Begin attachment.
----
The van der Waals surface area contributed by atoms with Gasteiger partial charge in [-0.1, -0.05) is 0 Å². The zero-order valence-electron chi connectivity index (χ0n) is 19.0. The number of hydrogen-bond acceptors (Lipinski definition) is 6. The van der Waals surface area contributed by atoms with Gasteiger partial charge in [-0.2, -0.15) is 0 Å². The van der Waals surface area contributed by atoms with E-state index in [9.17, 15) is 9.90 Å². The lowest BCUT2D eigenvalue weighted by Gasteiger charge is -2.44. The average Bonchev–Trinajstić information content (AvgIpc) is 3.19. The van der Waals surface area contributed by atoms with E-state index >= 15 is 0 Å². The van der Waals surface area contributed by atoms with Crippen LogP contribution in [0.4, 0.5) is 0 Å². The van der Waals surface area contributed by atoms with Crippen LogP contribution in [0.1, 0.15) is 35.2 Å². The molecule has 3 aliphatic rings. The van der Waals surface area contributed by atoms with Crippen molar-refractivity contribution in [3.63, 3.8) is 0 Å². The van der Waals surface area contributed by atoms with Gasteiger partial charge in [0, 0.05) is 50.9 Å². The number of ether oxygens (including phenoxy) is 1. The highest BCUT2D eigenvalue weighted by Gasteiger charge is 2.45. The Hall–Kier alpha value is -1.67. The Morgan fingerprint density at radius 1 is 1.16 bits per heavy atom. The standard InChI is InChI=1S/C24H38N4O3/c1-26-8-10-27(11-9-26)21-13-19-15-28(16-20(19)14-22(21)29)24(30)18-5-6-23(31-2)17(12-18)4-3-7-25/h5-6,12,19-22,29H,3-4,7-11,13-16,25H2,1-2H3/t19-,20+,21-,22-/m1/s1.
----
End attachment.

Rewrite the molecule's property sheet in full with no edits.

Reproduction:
The van der Waals surface area contributed by atoms with Gasteiger partial charge in [-0.1, -0.05) is 0 Å². The zero-order valence-electron chi connectivity index (χ0n) is 19.0. The number of hydrogen-bond acceptors (Lipinski definition) is 6. The van der Waals surface area contributed by atoms with Gasteiger partial charge in [-0.2, -0.15) is 0 Å². The van der Waals surface area contributed by atoms with E-state index in [9.17, 15) is 9.90 Å². The lowest BCUT2D eigenvalue weighted by Gasteiger charge is -2.44. The average Bonchev–Trinajstić information content (AvgIpc) is 3.19. The van der Waals surface area contributed by atoms with E-state index >= 15 is 0 Å². The van der Waals surface area contributed by atoms with Crippen LogP contribution in [0.4, 0.5) is 0 Å². The van der Waals surface area contributed by atoms with Crippen LogP contribution in [0.1, 0.15) is 35.2 Å². The molecule has 3 aliphatic rings. The van der Waals surface area contributed by atoms with Crippen molar-refractivity contribution in [3.63, 3.8) is 0 Å². The van der Waals surface area contributed by atoms with Gasteiger partial charge in [0, 0.05) is 50.9 Å². The number of ether oxygens (including phenoxy) is 1. The highest BCUT2D eigenvalue weighted by Gasteiger charge is 2.45. The Hall–Kier alpha value is -1.67. The Morgan fingerprint density at radius 1 is 1.16 bits per heavy atom. The standard InChI is InChI=1S/C24H38N4O3/c1-26-8-10-27(11-9-26)21-13-19-15-28(16-20(19)14-22(21)29)24(30)18-5-6-23(31-2)17(12-18)4-3-7-25/h5-6,12,19-22,29H,3-4,7-11,13-16,25H2,1-2H3/t19-,20+,21-,22-/m1/s1.